Free Yunus

6 Monate Gefängnis.


So heißt das Urteil, das vor wenigen Tagen ein Gericht in Bangladesch gegen Muhammad Yunus verkündete. Der heute 83jährige soll in dem von ihm gegründeten Unternehmen Grameen Telecom unterlassen haben, einen Sozialfonds für die Beschäftigten einzurichten. Und weitere 199 Verfahren sind derzeit gegen ihn anhängig.
Der Grund dafür ist nicht etwa Prof. Yunus kriminelle Energie. Die gibt es nicht. Es handelt sich um einen Feldzug, den Hasina Wajed, die Ministerpräsidentin des Landes Bangladesch, seit mehr als einem Jahrzehnt gegen den prominentesten Bürger des Landes führt. Im Jahr 2007 erwog Yunus die Gründung einer eigenen Partei. Das machte ihn für Wajed zu einem potenziell gefährlichen politischen Rivalen – den sie um jeden Preis ausschalten will.
Ich habe Muhammad Yunus Mitte der 1990er Jahre kennengelernt, damals ein bei uns noch weitgehend unbekannter Ökonomieprofessor aus Bangladesch. 2001 erklärte er sich bereit, in meiner Stiftung Entrepreneurship Mitglied des Kuratoriums zu werden. Eine bessere Besetzung hätte ich mir nicht wünschen können.


Prof. Yunus hatte das Thema Mikro-Entrepreneurship aufgebracht. Gerade die Armen, so seine These, seien Unternehmer, weil ihnen gar keine anderen Möglichkeiten offen stünden. Und sparsam und effizient im Umgang mit Geld seien sie auch, weil sie so wenig davon hätten. Allerdings seien sie Unternehmerinnen unter extrem schlechten Voraussetzungen. Schon mit kleinsten finanziellen Beträgen – Mikrokrediten – seien sie in der Lage, ein eigenes Unternehmen zu gründen. Was in westlichen Ohren nach einer verrückten neuen Theorie klang, hatte es in sich. Muhammad Yunus hatte es ausprobiert – und es funktionierte. Erst im ganz kleinen Maßstab und dann in immer größerem. 2006 erhielt er für seine Theorie und Praxis den Friedensnobelpreis.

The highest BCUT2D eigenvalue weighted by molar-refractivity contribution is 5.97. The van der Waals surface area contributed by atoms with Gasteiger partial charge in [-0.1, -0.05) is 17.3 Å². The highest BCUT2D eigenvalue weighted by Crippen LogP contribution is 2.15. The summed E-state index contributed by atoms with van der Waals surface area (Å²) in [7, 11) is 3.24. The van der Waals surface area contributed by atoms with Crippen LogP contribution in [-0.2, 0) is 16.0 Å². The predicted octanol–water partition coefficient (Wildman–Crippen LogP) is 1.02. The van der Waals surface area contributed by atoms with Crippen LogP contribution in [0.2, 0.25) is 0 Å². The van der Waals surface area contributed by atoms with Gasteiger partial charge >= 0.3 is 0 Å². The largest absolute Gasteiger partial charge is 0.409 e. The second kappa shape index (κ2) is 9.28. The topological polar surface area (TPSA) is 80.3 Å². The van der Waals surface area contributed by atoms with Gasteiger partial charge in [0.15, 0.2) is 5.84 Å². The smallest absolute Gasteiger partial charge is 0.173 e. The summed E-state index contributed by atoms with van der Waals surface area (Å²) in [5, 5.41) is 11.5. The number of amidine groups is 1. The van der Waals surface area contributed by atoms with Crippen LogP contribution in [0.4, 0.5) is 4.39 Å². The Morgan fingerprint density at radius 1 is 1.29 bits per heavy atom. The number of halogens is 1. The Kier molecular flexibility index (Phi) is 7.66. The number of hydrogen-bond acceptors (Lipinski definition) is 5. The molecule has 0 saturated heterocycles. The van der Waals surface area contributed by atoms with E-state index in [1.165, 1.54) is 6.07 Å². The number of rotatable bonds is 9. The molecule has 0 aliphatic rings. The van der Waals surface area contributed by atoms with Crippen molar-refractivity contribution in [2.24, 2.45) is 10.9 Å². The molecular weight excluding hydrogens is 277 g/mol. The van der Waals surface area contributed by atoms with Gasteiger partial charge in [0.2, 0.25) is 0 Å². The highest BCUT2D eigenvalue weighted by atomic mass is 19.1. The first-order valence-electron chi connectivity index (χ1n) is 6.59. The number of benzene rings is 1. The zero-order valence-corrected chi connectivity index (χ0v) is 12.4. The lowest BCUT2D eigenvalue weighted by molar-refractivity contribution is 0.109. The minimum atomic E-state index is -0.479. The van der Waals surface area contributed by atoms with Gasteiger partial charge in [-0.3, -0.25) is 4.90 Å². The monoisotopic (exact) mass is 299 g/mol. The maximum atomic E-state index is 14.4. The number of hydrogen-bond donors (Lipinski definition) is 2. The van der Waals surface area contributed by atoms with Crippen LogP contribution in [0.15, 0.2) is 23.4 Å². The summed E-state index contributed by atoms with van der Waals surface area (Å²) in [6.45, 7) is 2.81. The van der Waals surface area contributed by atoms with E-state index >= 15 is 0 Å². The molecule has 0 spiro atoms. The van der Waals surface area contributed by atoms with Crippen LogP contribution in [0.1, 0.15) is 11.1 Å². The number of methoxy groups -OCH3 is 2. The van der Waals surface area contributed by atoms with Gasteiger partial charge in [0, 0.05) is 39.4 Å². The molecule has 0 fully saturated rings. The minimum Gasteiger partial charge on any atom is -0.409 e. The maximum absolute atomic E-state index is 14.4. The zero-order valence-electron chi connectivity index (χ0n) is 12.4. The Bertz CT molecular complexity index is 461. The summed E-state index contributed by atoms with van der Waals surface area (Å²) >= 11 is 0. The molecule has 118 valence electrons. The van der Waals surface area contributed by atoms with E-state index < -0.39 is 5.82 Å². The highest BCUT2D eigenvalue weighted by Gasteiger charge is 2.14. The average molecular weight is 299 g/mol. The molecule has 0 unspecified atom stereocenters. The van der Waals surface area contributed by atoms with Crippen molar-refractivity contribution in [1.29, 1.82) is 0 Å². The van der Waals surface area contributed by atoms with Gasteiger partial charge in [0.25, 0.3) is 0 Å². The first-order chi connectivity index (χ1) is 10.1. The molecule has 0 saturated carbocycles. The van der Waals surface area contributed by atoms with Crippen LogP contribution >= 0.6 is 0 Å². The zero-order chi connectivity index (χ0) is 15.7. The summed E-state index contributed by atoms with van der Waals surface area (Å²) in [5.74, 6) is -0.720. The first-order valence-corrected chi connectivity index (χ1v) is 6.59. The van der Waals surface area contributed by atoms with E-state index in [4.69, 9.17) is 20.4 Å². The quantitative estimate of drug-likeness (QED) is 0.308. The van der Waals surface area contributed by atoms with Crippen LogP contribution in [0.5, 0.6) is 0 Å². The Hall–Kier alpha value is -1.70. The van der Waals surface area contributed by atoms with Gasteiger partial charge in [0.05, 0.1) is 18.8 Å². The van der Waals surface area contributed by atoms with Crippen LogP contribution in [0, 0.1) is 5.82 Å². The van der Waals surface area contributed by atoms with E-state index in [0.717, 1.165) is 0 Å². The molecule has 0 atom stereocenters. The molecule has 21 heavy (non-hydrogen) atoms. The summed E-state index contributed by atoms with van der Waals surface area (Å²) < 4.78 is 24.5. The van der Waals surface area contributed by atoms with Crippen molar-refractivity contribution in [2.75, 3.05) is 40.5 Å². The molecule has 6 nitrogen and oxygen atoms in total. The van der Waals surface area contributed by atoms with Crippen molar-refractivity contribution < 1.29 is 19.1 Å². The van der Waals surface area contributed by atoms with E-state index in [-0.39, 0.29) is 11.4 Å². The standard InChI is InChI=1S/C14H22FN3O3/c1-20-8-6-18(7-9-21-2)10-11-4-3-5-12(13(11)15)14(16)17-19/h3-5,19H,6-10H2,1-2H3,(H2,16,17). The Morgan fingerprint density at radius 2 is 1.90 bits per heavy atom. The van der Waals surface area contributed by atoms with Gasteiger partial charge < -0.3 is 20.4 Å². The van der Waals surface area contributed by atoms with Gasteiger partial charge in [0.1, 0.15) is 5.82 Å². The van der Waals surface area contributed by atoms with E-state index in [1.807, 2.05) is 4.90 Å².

„A leader like Muhammad Yunus should be celebrated and free to contribute to improving the lives of people and the planet. The last place he should be is in prison.“ Das sagt der ehemalige UN-Generalsekretär Ban Ki-moon zum unfassbaren Vorgehen der Regierung Bangladeschs. Und im August 2023 schrieben 108 Nobelpreisträger an Ministerpräsidentin Wajed (siehe Link): “Professor Yunus is a leading example of how Bangladesh and Bangladeshis have contributed to global progress in recent decades. We sincerely wish that he be able to continue his path-breaking work free of persecution or harassment.” Das spricht mir aus der Seele. Den Rachefeldzug Wajeds haben auch sie aber nicht stoppen können.


Das Leben und das Lebenswerk dieses herausragenden Menschen müssen verteidigt werden. Von der Welt, von Ihnen, von mir.

Prof. Günter Faltin

 

Die Stiftung Entrepreneurship unterstützt den Protest gegen die Inhaftierung von Prof. Yunus.

Wir bieten an zu helfen, Informationen auszutauschen und Protestformen zu koordinieren.

Wenn auch Sie Aktionen für die Freilassung von Prof. Yunus unterstützen möchten und über neue Entwicklungen informiert werden wollen, schreiben Sie uns:  

free_yunus(@)entrepreneurship.de

oder rufen Sie uns an: +49-30-992115477

 

Bangladesh: Stop weaponizing labour law to harass Nobel Laureate Mohammad Yunus

Authorities in Bangladesh must stop weaponizing labour laws and immediately end their harassment and intimidation of the Nobel Peace Laureate Mohammad Yunus, Amnesty International said today.

Mohammad Yunus, who is also the chairman of the board at Grameen Telecom, is accused of employment-related violations and faces a criminal case in Bangladesh under the Labour Act 2006. Three other board members, Ashraful Hasan, Nur Jahan Begum and Mohammad Shahjahan, face the same charges.

The ongoing trial is just one of more than 150 cases filed against Mohammad Yunus after the ruling Awami League party came into power in 2008. Amnesty International believes that initiating criminal proceedings against Mohammad Yunus and his colleagues for issues that belong to the civil and administrative arena is a blatant abuse of labour laws and the justice system and a form of political retaliation for his work and dissent.